|Titre :||Public crack cocaine smoking and willingness to use a supervised inhalation facility: implications for street disorder (2011)|
|Auteurs :||K. DEBECK ; J. BUXTON ; T. KERR ; J. QI ; J. MONTANER ; E. WOOD|
|Type de document :||Article : Périodique|
|Dans :||Substance Abuse Treatment, Prevention, and Policy (Vol.6, n°4, 2011)|
|Article en page(s) :||8 p.|
|Discipline :||TRA (Traitement et prise en charge / Treatment and care)|
Thésaurus TOXIBASESALLE DE CONSOMMATION A MOINDRE RISQUE ; CRACK ; FUMER ; STRUCTURE DE PROXIMITE ; ETUDE PROSPECTIVE ; REDUCTION DES RISQUES ; ACCES AUX SOINS ; INHALATION
BACKGROUND: The health risks of crack cocaine smoking in public settings have not been well described. We sought to identify factors associated with public crack smoking, and assess the potential for a supervised inhalation facility to reduce engagement in this behavior, in a setting planning to evaluate a medically supervised crack cocaine smoking facility.
METHODS: Data for this study were derived from a Canadian prospective cohort of injection drug users. Using multivariate logistic regression we identified factors associated with smoking crack cocaine in public areas. Among public crack smokers we then identified factors associated with willingness to use a supervised inhalation facility.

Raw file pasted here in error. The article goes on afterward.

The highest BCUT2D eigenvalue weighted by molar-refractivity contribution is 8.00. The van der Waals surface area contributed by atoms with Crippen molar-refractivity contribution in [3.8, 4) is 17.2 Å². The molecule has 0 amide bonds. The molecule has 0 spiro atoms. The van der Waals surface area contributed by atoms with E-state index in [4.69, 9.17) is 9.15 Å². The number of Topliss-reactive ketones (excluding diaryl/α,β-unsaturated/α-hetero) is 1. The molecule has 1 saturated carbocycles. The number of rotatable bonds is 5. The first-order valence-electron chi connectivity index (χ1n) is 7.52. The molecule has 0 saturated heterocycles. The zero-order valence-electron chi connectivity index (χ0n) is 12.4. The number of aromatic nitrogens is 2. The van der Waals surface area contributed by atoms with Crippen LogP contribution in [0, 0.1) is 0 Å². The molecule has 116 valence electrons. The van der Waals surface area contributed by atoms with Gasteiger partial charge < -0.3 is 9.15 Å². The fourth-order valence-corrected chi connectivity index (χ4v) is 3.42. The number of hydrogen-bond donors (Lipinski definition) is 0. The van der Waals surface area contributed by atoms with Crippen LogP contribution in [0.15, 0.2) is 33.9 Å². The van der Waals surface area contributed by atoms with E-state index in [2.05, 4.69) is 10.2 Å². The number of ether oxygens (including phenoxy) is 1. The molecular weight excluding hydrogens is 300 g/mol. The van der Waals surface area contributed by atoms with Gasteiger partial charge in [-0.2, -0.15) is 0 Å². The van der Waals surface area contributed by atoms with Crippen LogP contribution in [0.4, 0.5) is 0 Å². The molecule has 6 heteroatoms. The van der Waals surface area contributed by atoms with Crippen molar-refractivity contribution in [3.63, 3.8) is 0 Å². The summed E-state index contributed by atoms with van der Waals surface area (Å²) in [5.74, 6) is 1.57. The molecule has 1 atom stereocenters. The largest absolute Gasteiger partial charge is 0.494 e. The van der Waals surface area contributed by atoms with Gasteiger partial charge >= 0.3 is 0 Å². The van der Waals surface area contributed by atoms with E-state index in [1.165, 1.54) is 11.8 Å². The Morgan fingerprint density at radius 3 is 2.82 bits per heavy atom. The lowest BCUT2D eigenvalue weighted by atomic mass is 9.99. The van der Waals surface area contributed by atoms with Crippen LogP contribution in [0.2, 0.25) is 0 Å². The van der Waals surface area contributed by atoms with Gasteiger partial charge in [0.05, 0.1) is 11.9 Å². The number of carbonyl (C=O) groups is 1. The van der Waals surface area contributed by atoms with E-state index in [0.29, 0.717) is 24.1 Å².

RESULTS: Among our sample of 623 people who reported crack smoking, 61% reported recently using in public locations. In multivariate analysis, factors independently associated with public crack smoking included: daily crack cocaine smoking; daily heroin injection; having encounters with police; and engaging in drug dealing. In sub analysis, 71% of public crack smokers reported willingness to use a supervised inhalation facility. Factors independently associated with willingness include: female gender, engaging in risky pipe sharing; and having encounters with police.
CONCLUSION: We found a high prevalence of public crack smoking locally, and this behavior was independently associated with encounters with police. However, a majority of public crack smokers reported being willing to use a supervised inhalation facility, and individuals who had recent encounters with police were more likely to report willingness. These findings suggest that supervised inhalation facilities offer potential to reduce street-disorder and reduce encounters with police.
|Refs biblio. :||44|
|Affiliation :||British Columbia Centre for Excellence in HIV/AIDS, Vancouver, Canada|